The David Billington Award is presented each year to an individual who has made an invaluable contribution to Alberta’s production community and celebrates those individuals who inspire us all with their vision, passion and dedication. We are pleased to announce that Gil Cardinal has been selected by the community to be honoured with this award.
Gil Cardinal is an award-winning filmmaker from Edmonton, Alberta, known for exploring raw subject matter such as substance abuse, the foster care system and the struggles of his own cultural identity and Métis ancestry. Cardinal has a long list of documentaries and has directed episodes of hit TV series such as North of 60 and The Rez, as well as the Gemini nominated mini-series Big Bear. He penned the pilot for Blackstone, which is now an award-winning series broadcast around the world, starring Michelle Thrush and produced by Prairie Dog Film + Television. Gil also called David Billington a friend. It is our honour to celebrate the many contributions Gil Cardinal has made to our industry. More About Gil Cardinal [expand title “Gil Cardinal”]
After graduating from the radio and TV arts program of the Northern Alberta Institute of Technology in 1971, Gil worked as a studio cameraman at the Alberta Education Communications Corp (Access), where he shot his first film, a documentary about the pianist Marek Jablonski. In 1975 he was promoted to director and associate producer of Come Alive, an hour-long magazine-format show. Another project he directed for Access was Shadow Puppets: Indian Myths and Legends, a series of programs based on Cree and Blackfoot legends.
Gil Cardinal became a senior producer before leaving Access in 1980 to work for the National Film Board (NFB) as a freelance director, researcher, writer and editor. His first film for the Board was Children of Alcohol (1983), a documentary about a group of teenagers and pre-teens focusing on the effects of parental alcoholism. He also shot a series of short documentaries and dramas, notably Hotwalker (1985), co-written by David Billington about racetrack grooms and trainers, before embarking on the very personal Foster Child (1987), a cinéma-vérité documentary about his search for his family roots. His simple, straightforward approach led him to discover the identity of his Métis mother, who ended her tragic life in a series of boarding houses on Edmonton’s skid row. The film was a success on the festival circuit and broadcast on CBC’s “Man Alive” series. Gil Cardinal was awarded a Gemini Award for Best Direction for a Documentary Program in 1988, and Foster Child remains one of the most internationally acclaimed films produced by the NFB.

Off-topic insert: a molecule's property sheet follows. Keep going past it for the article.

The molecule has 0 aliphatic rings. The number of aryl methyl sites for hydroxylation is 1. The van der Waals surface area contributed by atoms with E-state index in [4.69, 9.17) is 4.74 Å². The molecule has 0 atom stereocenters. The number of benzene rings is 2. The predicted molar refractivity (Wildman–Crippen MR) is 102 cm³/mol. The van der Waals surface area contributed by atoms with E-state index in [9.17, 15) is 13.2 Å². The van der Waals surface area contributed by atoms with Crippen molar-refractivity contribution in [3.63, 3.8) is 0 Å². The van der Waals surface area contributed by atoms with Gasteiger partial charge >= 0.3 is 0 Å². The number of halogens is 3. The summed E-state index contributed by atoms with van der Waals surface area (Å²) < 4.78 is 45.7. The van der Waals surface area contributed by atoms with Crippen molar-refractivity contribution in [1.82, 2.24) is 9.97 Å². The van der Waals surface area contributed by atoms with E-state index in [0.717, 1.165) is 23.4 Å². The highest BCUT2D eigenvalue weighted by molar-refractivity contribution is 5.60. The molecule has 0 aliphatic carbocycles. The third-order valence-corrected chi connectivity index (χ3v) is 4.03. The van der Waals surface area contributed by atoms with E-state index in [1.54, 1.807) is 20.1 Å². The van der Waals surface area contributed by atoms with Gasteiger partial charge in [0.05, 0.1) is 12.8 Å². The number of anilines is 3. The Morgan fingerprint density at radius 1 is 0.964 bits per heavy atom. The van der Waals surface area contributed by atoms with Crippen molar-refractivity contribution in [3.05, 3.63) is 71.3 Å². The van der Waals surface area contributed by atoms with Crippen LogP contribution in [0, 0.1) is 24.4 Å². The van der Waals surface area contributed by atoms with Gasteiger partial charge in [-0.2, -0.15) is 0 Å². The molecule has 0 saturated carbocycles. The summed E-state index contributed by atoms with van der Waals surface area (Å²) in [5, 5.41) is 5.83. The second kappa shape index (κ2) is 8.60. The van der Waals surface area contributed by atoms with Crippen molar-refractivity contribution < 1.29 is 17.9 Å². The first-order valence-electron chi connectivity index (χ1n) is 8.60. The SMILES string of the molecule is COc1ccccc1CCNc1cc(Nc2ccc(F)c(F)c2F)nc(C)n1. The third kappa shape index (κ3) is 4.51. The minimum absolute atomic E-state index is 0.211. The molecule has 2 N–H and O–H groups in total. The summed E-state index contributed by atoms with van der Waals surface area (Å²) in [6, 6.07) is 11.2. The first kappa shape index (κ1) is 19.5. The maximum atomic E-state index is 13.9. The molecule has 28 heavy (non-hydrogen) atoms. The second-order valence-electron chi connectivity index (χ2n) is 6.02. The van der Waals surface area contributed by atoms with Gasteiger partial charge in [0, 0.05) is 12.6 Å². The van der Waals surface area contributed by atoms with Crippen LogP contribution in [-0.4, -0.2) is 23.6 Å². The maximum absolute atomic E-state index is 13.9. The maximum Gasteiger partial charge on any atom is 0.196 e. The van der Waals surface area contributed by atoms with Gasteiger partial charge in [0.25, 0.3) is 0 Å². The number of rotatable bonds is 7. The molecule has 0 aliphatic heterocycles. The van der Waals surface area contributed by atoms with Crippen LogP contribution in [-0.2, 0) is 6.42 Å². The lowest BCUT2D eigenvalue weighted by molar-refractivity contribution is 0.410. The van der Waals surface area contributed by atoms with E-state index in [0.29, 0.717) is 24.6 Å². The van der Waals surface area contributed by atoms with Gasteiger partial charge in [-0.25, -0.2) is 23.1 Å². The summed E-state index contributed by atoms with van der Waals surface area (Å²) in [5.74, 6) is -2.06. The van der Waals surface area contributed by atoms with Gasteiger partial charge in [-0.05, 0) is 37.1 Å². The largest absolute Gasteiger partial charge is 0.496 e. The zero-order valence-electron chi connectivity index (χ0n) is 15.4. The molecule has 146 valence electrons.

In 1987 Cardinal made Keyanaw Tatuskhatamak, about the struggle for Native self-government among the remote people of Northern Alberta, and in 1988 he directed Bordertown Café, a half-hour drama for the CBC. His other NFB credits include The Spirit Within (1990), on native cultural/spiritual programs in prisons, and David with F.A.S. (1997), an exploration of fetal alcohol syndrome. In 1997, Cardinal was recognized with a National Aboriginal Achievement Award for Film and Television.
In 1998 he directed the big-budget CBC miniseries Big Bear starring Gordon Tootoosis and Tantoo Cardinal (for which Gil Cardinal was nominated for a second Gemini), and in 2006 the CBC drama Indian Summer: The Oka Crisis, about the 1990 standoff between the federal government and the Mohawks of the Kanesatake Reserve. Cardinal has also directed numerous episodes of North of 60, The Rez, and the feature-length documentary Totem: The Return of the G’psgolox Pole, which screened at the 2003 Toronto International Film Festival.
In 2009, Gil Cardinal wrote the pilot for the TV series Blackstone after gathering extensive research on the issues facing many Aboriginal communities. Now an award-winning series broadcast on CBC, Hulu and APTN, Gil has continued to contribute to the show as a writer and consultant.
Saturday, November 7, 2015
Cocktail Reception – 11:30 am
Lunch & Program – 12:30 pm
Sutton Place Hotel Edmonton
10235 101 Street, Edmonton, Alberta
More about David Billington
David Billington came to Alberta in 1975 with 2 national newspaper awards and a stint at Reuters behind him. He worked as a cowboy then joined the Calgary Herald in 1977. In 1978 he became entertainment editor and rodeo commentator for the newly established Edmonton Sun. David was the first print journalist to give serious attention to the arts and in particular, film and television in Alberta. In 1974, David covered Alberta’s first film festival, four years later he was a founding member of the Commonwealth Games Film Festival and was on the pre-selection committee for the first Banff Television Festival in 1979 – a role he played until his death in 1987. David believed that Alberta film should be held to the exacting standards of the global industry. David Billington was given the very first Billington Award posthumously in 1988. It was accepted by his son Dai Billington.